Friday, November 2, 2012

And Fangirl Panties Wept

Slither is one of those horror movies of which I have never heard a bad review,






I firmly believe this is because Nathan Fillion stars in it.  Don't get me wrong.  Monsieur Fillion is a brilliant actor and he is eminently attractive.  I can most certainly see the appeal.  This is why conventions are full of Firefly Browncoats and teenage girls wearing silly orange hats that look like Grandma went on a creme de menthe bender and had to get rid of leftover ugly Christmas sweater yarn.



NOT Nathan Fillion.  Almost as good.  I'll be in my bunk.

But I digress.  Slither is an odd duck.  It's an alien invasion movie, it's a zombie movie, it's a David Cronenberg Body Horror extravaganza.  It's a LOT of things and you all KNOW how I hate mixing genres.  In this case, though, because it really doesn't take itself seriously, it works.  It works really well.  It works a LOT better than it's original form, Night of the Creeps.

Trust me.  This cat is much more shocked than I am.


I really don't know how to break this down, plot-wise, for you.  Town asshole gets infected by alien slug, screws around with his wife's sister, turns her into boob monster that can only eat rotted meat, she explodes in a shower of alien zombie slugs and everybody in town except for the sheriff and a select few others get sucked into some kind of twisted perma-orgy that has to be seen to be believed.  And these are not pretty naked people.  Ain't no supermodels here.  It's like catching your history professor at a bathhouse.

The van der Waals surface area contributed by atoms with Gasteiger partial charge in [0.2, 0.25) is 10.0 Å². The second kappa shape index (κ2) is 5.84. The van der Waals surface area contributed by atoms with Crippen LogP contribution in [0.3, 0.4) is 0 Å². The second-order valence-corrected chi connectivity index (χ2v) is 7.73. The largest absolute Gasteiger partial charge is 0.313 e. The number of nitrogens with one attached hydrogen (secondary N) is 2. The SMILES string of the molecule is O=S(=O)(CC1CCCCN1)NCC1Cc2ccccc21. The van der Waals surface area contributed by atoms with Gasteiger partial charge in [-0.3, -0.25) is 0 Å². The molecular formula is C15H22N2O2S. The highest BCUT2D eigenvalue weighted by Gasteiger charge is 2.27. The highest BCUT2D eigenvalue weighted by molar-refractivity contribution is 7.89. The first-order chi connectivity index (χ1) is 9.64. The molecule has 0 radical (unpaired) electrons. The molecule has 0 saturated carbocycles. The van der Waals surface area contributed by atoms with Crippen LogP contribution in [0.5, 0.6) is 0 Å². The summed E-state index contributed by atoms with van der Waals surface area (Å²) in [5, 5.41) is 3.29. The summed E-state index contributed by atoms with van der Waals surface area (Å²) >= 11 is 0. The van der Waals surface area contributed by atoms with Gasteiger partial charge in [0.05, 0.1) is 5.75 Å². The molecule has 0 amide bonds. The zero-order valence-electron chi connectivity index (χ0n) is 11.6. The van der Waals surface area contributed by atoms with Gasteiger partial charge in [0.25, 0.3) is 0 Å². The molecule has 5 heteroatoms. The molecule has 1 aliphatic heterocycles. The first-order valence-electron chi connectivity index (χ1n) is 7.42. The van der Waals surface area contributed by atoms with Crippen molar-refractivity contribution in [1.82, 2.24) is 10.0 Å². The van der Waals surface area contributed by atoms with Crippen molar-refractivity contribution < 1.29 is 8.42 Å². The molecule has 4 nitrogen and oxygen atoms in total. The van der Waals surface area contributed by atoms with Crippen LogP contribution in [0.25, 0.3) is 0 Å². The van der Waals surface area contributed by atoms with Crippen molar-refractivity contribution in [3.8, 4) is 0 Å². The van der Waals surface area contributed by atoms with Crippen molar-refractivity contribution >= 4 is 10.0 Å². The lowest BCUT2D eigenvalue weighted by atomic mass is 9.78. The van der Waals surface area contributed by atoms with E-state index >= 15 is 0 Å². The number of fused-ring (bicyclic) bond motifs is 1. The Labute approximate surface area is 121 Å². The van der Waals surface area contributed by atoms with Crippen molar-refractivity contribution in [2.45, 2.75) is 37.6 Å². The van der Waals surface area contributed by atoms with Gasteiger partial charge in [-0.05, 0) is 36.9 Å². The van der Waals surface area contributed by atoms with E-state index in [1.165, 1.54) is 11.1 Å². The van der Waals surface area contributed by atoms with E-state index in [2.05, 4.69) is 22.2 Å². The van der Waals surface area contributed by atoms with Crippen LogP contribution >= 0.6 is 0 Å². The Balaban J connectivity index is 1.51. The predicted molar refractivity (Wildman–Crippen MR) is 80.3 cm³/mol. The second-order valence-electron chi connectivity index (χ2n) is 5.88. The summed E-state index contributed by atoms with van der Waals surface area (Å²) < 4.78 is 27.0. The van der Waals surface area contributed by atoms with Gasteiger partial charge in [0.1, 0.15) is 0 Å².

Eeeeeeeeew.


The thing that makes it work is that it evolves in clearly defined stages and it evokes this kind of '50s B-movie plot that seems really simplistic at first but then grows into a slavering beast of a film that is seriously underrated.  It's what those '50s horror movies wanted to be but couldn't because of limitations in special effects and the bane of all film, the Hays Code.

The Hays Code wouldn't allow boob-monsters, for one.

What makes Slither interesting to me is that it's obviously a sex/STD/abusive relationship allegory but you're never quite sure which one it is at any time because you're so focused on how FREAKIN' AWESOME this movie is. 

In any case, Nathan Fillion plays to his strengths as the small-town sheriff.  He's all corn-fed and adorable and just all-around likeable.  I know he's capable of much more as an actor but everybody I know just wants to hug the man and possibly steal his spaceship.  
Let the man save the planet first, OK?  Sheesh.